Mr. al-Rubaie has since played a crucial role in positioning the Dawa Party in the center of the Iraqi governmental pie. Last summer he wrote a Washington Post op-ed sketching out a "road map" for an American withdrawal from Iraq while leaving the keys with the Dawa Party.

In short, Mr. al-Rubaie is a powerful man in the current Iraqi government with all the right connections. If he is implicated in the Saddam execution fiasco, it will also implicate the Dawa Party and Ayatollah al-Sistani. If al-Rubaie falls, so falls the Dawa Party. With Maliki weakened and al-Sadr targeted by the Americans, this could be the beginning of a coup attempt in Baghdad. The only Shia party that can gain from such a coup is the Supreme Council for the Islamic Revolution in Iraq (SCIRI).

Suddenly, Mr. Bush’s photo-op with Abdul Aziz al-Hakim comes into focus.

Update: The New York Times has removed the reference to Mr. al-Rubaie from the web edition of the article. The changed passage reads:

A prosecutor who attended the execution, Munkith al-Faroun, said he thought one of the invited witnesses had recorded the session on a cellphone, but he could not recall his name.

MSNBC reports that Mr. al-Faroun, who was quoted in the New York Times article, is now retracting his accusation:

On Wednesday, an Iraqi prosecutor who was also present at the execution denied a report that he had accused National Security Adviser Mowaffak al-Rubaie of possible responsibility for the leaked video. “I am not accusing Mowaffak al-Rubaie, and I did not see him taking pictures,” Munqith al-Faroon, a prosecutor in the case that sent Saddam to the gallows, told The Associated Press. “But I saw two of the government officials who were … present during the execution taking all the video of the execution, using the lights that were there for the official taping of the execution. They used mobile phone cameras. I do not know their names, but I would remember their faces,” al-Faroon said in a telephone interview. … The New York Times on Wednesday reported that al-Faroon told the newspaper “one of two men he had seen holding a cell phone camera aloft to make a video of Mr. Hussein’s last moments up to and past the point where he fell through the trapdoor was Mowaffak al-Rubaie, Mr. Maliki’s national security adviser.” The Times said it had been unable to reach al-Rubaie for comment. AP also could not reach him Wednesday. His secretary said the security adviser, a close aide to al-Maliki, was in Najaf and would not return until later.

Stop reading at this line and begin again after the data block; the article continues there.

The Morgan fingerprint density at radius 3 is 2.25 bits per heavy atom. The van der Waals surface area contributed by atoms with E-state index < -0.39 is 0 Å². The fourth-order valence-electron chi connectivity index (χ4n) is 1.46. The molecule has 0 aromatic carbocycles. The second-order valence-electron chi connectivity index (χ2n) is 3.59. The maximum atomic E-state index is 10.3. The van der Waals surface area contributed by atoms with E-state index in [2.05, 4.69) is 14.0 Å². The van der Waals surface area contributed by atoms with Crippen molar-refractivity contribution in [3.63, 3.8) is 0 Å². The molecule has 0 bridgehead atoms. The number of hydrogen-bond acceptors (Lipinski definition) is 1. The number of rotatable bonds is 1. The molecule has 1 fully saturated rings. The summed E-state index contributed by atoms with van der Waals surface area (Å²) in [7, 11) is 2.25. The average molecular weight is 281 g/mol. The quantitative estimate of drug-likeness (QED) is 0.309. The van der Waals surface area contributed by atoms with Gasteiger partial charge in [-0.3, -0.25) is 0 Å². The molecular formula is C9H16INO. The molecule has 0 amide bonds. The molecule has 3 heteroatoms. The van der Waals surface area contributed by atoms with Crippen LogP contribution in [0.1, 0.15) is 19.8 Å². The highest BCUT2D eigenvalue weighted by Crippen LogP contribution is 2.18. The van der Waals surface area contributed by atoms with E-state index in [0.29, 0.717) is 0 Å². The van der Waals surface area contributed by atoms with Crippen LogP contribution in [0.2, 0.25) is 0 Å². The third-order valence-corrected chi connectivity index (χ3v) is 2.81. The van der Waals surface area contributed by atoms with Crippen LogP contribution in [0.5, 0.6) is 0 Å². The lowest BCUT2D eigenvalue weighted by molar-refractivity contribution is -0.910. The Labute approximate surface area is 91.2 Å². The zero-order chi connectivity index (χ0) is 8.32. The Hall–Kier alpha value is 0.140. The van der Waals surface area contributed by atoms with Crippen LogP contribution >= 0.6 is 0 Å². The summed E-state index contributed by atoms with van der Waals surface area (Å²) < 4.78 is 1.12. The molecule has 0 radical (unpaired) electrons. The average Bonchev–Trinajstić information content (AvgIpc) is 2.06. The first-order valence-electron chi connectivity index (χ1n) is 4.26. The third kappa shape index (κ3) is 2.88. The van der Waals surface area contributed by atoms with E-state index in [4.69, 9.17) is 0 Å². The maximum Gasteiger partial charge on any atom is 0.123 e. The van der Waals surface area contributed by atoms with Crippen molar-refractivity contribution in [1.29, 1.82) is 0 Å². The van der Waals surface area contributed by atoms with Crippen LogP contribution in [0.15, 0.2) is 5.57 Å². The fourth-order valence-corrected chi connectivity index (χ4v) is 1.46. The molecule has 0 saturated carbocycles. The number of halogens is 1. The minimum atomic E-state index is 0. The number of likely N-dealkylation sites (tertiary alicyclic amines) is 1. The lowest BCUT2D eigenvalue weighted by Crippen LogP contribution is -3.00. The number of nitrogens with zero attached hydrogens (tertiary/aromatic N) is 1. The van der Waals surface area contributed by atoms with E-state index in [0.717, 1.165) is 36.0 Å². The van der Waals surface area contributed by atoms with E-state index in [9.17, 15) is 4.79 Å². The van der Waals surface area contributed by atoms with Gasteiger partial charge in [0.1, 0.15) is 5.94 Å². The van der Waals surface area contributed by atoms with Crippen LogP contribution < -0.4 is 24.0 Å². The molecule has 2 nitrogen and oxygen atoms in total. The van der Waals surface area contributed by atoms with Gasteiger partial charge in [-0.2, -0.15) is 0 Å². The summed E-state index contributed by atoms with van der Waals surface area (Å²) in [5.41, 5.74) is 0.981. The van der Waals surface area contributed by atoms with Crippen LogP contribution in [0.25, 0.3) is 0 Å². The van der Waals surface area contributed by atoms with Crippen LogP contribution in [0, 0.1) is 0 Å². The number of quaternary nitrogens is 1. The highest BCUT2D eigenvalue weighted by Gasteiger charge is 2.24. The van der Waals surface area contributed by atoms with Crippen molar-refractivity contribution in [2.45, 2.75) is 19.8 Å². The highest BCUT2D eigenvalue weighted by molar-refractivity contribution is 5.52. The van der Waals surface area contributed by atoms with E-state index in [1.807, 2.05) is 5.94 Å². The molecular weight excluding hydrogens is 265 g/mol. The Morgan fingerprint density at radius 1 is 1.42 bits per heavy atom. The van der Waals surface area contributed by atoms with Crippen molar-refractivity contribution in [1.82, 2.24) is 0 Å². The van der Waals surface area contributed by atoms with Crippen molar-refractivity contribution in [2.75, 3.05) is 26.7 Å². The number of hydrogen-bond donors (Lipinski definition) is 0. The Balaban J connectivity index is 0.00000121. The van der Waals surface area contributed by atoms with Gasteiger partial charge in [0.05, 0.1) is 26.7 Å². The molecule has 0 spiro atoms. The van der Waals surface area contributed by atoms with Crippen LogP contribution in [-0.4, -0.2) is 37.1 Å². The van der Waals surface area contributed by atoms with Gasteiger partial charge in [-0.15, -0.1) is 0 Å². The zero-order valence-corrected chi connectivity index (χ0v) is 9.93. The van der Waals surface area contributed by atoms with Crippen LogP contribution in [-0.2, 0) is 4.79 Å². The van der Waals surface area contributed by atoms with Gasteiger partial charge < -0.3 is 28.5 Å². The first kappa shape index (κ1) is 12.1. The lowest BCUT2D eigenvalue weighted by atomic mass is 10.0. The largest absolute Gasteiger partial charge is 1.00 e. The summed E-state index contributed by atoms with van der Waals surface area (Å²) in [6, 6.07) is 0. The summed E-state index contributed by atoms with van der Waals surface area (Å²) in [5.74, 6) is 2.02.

The plot thickens.


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5 Responses to The New York Times Plays High Stakes Iraqi Politics

  1. Alfredo says: